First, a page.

To mark the release of Transgender by Vaughan Roberts, one crossdresser shares his story of how meeting Jesus Christ changed everything. The author has chosen to remain anonymous.
I think I always had the desire to cross-dress. Some of my very earliest memories are of a dress-up box that my brother and I played with. It was probably filled with pirate outfits and funny hats, but there were also a couple of old frocks. I only dimly remember wearing them, but I more clearly remember the disappointment of finding that they’d been removed one day—presumably by my concerned parents.
That was that, until my early teens. Along with the usual bewildering chemical processes came the less usual and more bewildering urge to try on a bra. With no real clue why I was doing it, I fished one out of the dirty laundry basket and gave it a go. I don’t remember feeling any particular joy or wonder; I thought I was simply satisfying some odd curiosity, and that would be the end of it. But it wasn’t. The desire returned a day or two later, and this time it wanted more than just a bra.
And that became the pattern. I was a happy, well-behaved teenager, but privately I was at the mercy of this inexplicable desire. My efforts to resist it always ended in failure; my efforts to fulfil it just made it hungrier. I graduated from rifling through the laundry basket to rifling through the local charity shop, always needing fresh fuel for the fire, but constantly terrified that I’d be spotted.
A lonely struggle
I didn’t want to be a woman; in the early days I think, above all, I just wanted to be normal. Even as the hiding places in my bedroom filled up with second-hand lingerie, I clung to the hope that one day I’d be “cured”—that the urge would disappear completely, or that the sense of disgust I felt whenever I yielded would prove strong enough to stop me yielding the next time. Failing that, I longed for the definition of normal to change—to learn that cross-dressing was actually something perfectly natural and wholesome, something everyone did. I wanted the struggle to end—either in victory, or in acceptance.
But victory seemed impossible. From time to time I’d take a stand: I’d throw away my entire stash of clothing, and vow to “go straight”. But my only real weapons in the fight were a vague instinct that cross-dressing must be “wrong”, and the associated feelings of guilt. They were too easily rationalised away. Why should I feel guilty? Who was I hurting? Why was it wrong? I went to church at the time, but my own personal brand of Christianity provided no more weaponry: I believed in a God who had made me this way; I didn’t believe in a God who would want me to struggle against it. So I struggled, but with no conviction, and defeat was a foregone conclusion. I held out for an entire year once, but it was never sustainable, and the end result was always worse than the start. I began to accept the simple truth that I was a transvestite. It wasn’t a phase, it wasn’t going away, I couldn’t fight it: it was my identity.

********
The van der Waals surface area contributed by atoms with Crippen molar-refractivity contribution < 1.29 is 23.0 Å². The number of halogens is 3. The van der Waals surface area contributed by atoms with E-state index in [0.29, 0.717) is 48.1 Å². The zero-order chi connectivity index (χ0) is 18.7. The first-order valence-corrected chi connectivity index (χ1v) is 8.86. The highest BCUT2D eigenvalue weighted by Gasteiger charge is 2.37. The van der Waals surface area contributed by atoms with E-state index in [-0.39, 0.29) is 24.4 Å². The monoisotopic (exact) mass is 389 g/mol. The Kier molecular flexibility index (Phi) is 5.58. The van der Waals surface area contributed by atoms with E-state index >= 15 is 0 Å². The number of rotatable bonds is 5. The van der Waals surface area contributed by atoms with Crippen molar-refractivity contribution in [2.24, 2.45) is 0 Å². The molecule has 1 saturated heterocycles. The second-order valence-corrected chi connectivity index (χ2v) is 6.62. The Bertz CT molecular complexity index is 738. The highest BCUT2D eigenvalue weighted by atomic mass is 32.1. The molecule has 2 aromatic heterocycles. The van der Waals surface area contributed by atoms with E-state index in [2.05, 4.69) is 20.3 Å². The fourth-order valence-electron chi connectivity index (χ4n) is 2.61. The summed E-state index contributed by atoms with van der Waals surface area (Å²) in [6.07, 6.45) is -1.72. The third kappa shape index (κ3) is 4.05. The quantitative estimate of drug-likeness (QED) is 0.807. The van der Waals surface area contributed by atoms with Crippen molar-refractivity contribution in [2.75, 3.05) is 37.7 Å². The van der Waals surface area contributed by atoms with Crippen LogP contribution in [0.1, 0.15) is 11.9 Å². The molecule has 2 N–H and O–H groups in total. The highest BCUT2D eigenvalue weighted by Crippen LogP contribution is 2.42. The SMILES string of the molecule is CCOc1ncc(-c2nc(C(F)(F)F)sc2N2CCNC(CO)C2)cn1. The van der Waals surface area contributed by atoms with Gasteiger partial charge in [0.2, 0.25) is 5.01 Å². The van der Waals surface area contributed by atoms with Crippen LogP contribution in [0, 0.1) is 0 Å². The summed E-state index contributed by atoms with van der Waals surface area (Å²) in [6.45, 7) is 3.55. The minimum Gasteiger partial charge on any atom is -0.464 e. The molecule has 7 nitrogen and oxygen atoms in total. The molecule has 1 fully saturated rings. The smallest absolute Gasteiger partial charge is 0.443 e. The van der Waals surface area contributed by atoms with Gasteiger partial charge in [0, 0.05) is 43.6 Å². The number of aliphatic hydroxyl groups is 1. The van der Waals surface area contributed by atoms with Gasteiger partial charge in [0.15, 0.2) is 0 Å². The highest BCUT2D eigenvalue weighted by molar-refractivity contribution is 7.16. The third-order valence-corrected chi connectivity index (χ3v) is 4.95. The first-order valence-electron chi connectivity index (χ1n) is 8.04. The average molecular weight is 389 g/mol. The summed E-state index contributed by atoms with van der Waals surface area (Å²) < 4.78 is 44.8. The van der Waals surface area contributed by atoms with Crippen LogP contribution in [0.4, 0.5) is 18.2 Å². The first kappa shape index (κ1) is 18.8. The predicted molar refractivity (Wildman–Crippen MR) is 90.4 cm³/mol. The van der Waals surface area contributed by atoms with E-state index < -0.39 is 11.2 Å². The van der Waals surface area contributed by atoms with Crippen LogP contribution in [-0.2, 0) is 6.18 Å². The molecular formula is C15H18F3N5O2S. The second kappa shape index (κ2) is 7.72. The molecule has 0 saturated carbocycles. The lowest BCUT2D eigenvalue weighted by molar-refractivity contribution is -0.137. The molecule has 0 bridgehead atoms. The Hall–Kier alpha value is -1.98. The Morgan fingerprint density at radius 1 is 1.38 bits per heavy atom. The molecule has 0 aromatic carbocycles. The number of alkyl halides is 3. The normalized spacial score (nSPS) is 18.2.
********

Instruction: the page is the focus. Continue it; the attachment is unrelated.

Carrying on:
"I began to accept the simple truth that I was a transvestite. I couldn’t fight it: it was my identity."
As for acceptance, well, I wasn’t an idiot. Society was telling me that I should be true to myself, but in society’s eyes cross-dressers were either pantomime dames or perverts. Unlike today, when gender issues are a hot topic, very few people seemed to have heard of transvestitism. There were no famous transvestites in the news, except Eddie Izzard, and no one really seemed to understand much about it. I couldn’t understand it myself, so I had very little reason to expect anyone else to. Aside from one or two very close friends, the whole thing remained deeply secret. I craved acceptance—the freedom to live as God had made me—but I had no desire to get my head kicked in, which seemed to me to be the most likely result of attempting to go out in public.